Posts Tagged sci-fi

Of robots and rockets

Pacific Rim and the Space RaceRobots and monsters! Pacific Rim, Guillermo del Toro’s soon-to-be blockbuster, sounds like pure nerd fantasy. Yet one aspect of the story sounds remarkably true.

In the film, humanity is attacked by giant monsters called kaiju, that emerge from an inter-dimensional portal in the Pacific Ocean. To stave off destruction (or worse, having to move inland) nations rally to build equally large fighting robots called jaegers.

The jaegers push the limit of what is technologically possible. They’re a bold vision tempered by the threat of imminent destruction.

Sound familiar? It should.

Strip away the monsters and robots, and you’ve got a scenario very similar to the one that led to the Space Race. Just as the characters in Pacific Rim live in constant fear of a kaiju attack, the real people of the 1950s and 1960s lived in constant fear of global nuclear war.

Instead of building robots, Cold War Americans and Soviets built rockets. Instead of defeating giant monsters, the goal was to demonstrate technological superiority and deny the enemy a foothold in outer space.

Sure, it’s easy to compare the fictional technological achievement of giant robots with the actual achievement of giant rockets like the Saturn V, but what really links Pacific Rim and the Space Race isn’t the human ability to create and wield technology, it’s the attitude that makes it happen.

The Cold War was, after all, the driving force behind the Space Race. In a 2006 New York Times interview, Neil deGrasse Tyson, director of the American Museum of Natural History’s Hayden Planetarium, put it this way:

“What actually happened is that Sputnik lit a fire under our buns, and we said, “This is not good. The Soviet Union is our enemy and we have to beat them.”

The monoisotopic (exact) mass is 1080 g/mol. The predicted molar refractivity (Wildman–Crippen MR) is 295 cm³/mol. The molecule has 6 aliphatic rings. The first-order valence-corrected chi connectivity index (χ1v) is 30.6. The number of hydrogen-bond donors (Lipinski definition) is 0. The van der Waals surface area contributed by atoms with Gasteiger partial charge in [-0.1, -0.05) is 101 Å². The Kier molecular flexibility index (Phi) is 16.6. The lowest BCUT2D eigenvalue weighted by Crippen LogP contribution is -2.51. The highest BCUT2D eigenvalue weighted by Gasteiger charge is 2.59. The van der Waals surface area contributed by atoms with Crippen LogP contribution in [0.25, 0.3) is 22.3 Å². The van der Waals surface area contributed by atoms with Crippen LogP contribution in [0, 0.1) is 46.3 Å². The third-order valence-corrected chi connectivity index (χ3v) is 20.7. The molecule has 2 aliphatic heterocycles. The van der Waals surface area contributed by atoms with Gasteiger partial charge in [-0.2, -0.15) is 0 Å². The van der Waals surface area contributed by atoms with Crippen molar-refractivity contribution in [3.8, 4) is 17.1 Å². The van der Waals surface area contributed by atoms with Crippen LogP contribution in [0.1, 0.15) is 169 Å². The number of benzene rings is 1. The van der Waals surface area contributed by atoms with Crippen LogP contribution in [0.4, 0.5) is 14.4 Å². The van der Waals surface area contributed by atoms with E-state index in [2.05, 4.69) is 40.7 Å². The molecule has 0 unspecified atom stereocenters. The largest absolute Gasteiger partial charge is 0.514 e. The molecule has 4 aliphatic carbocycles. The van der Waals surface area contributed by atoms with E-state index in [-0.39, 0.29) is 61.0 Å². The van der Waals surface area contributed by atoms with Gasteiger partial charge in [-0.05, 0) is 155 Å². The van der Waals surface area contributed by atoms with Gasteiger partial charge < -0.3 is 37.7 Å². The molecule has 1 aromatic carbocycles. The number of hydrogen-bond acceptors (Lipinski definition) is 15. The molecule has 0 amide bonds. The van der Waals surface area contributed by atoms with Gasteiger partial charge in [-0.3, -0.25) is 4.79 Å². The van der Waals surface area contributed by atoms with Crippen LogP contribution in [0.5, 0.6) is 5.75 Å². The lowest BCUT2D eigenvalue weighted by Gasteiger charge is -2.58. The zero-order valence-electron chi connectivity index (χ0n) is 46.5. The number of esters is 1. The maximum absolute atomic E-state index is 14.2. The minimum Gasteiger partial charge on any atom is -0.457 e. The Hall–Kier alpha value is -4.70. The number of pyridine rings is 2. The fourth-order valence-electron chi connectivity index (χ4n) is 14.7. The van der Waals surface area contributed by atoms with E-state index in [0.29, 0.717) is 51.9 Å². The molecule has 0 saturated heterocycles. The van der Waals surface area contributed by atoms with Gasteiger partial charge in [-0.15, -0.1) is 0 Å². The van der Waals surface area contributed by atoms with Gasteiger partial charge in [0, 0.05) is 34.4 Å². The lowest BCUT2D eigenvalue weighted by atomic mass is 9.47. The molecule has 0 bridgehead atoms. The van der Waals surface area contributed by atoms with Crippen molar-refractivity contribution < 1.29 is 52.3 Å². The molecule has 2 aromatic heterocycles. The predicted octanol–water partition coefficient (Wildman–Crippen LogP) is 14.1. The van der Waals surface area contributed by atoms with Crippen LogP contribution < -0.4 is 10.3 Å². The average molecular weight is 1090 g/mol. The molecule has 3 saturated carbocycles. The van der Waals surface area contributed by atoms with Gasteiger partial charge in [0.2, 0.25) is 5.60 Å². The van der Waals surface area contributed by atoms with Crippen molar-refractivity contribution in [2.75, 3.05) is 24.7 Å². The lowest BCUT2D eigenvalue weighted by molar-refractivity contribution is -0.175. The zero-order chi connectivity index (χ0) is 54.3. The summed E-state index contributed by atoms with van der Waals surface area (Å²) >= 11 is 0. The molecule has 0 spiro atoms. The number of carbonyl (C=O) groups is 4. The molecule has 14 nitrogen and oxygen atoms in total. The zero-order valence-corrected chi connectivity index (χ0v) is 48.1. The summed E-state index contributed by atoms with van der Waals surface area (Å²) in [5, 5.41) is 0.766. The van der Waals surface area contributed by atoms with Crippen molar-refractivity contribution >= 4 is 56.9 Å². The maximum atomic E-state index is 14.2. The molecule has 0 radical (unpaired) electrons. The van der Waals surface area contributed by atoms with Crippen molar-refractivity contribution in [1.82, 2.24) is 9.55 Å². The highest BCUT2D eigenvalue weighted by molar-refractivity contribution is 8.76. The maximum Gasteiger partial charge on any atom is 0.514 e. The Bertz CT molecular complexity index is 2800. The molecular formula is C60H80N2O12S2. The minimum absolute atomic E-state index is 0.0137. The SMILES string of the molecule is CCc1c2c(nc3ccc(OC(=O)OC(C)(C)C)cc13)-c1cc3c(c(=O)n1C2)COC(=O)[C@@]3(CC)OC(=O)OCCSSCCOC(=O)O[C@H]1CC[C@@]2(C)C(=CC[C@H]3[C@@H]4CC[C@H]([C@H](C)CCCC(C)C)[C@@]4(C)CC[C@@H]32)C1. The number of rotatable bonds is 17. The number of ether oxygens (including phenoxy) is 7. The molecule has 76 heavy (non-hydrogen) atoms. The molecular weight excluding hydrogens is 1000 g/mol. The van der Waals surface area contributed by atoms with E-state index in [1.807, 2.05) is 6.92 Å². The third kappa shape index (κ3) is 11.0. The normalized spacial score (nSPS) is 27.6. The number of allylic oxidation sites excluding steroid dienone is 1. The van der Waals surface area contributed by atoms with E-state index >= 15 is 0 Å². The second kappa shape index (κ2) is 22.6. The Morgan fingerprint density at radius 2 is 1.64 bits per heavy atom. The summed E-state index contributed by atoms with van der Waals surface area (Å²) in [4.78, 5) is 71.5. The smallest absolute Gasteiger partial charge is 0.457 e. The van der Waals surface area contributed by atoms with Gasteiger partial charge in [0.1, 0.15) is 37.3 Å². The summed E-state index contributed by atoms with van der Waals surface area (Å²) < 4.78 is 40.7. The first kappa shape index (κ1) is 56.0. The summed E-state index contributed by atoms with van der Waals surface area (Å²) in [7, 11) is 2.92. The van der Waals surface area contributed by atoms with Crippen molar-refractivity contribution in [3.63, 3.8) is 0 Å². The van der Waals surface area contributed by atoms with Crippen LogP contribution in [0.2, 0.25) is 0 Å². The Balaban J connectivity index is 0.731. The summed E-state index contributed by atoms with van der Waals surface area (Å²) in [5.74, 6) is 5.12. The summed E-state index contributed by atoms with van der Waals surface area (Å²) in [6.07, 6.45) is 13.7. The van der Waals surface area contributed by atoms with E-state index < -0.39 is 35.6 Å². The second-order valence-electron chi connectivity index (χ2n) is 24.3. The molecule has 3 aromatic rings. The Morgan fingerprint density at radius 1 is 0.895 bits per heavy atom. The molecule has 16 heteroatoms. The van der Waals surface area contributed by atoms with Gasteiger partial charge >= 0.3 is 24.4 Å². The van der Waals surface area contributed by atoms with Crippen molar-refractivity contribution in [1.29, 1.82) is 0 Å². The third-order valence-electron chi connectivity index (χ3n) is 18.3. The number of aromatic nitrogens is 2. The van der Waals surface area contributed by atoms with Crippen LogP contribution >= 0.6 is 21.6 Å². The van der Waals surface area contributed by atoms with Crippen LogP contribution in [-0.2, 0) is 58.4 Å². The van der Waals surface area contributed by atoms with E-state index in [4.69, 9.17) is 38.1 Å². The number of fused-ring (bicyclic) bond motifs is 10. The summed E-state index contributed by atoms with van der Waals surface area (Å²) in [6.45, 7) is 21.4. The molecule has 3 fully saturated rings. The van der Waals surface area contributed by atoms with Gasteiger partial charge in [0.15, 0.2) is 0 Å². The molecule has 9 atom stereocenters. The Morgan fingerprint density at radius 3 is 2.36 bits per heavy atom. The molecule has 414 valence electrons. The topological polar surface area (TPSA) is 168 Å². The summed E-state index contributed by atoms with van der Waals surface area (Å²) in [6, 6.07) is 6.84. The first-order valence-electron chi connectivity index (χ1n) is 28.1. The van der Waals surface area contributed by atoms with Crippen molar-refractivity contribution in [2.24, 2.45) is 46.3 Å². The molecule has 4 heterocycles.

Indeed, we wouldn’t have had sophisticated rocket technology or legions of trained pilots and engineers without the military.Pacific Rim and the Space Race

In that case, Pacific Rim might be a better explanation of the motivations behind human space exploration than Star Trek.

Still, there is a non-cynical way to look at this.

The positive side of both the jaeger and space programs is that they were all-out efforts that were pursued regardless of cost or chance of success. Humanity is capable of such feats, when it feels like it.

If humanity ever does face an existential threat that requires some awesome new form of technology to face, I’m confident we’ll be able to handle it; we’ve done it before. Solving global warming, on the other hand? Not so sure.

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Why “Into Darkness” will be a great Star Trek movie

Star Trek: Into Darkness posterI haven’t seen Star Trek: Into Darkness, but I know it will be good. How do I know? Because I love Star Trek, and that means having pretty low standards.

Let’s face it, the majority of the Star Trek canon is pretty bad, and it has been from the beginning.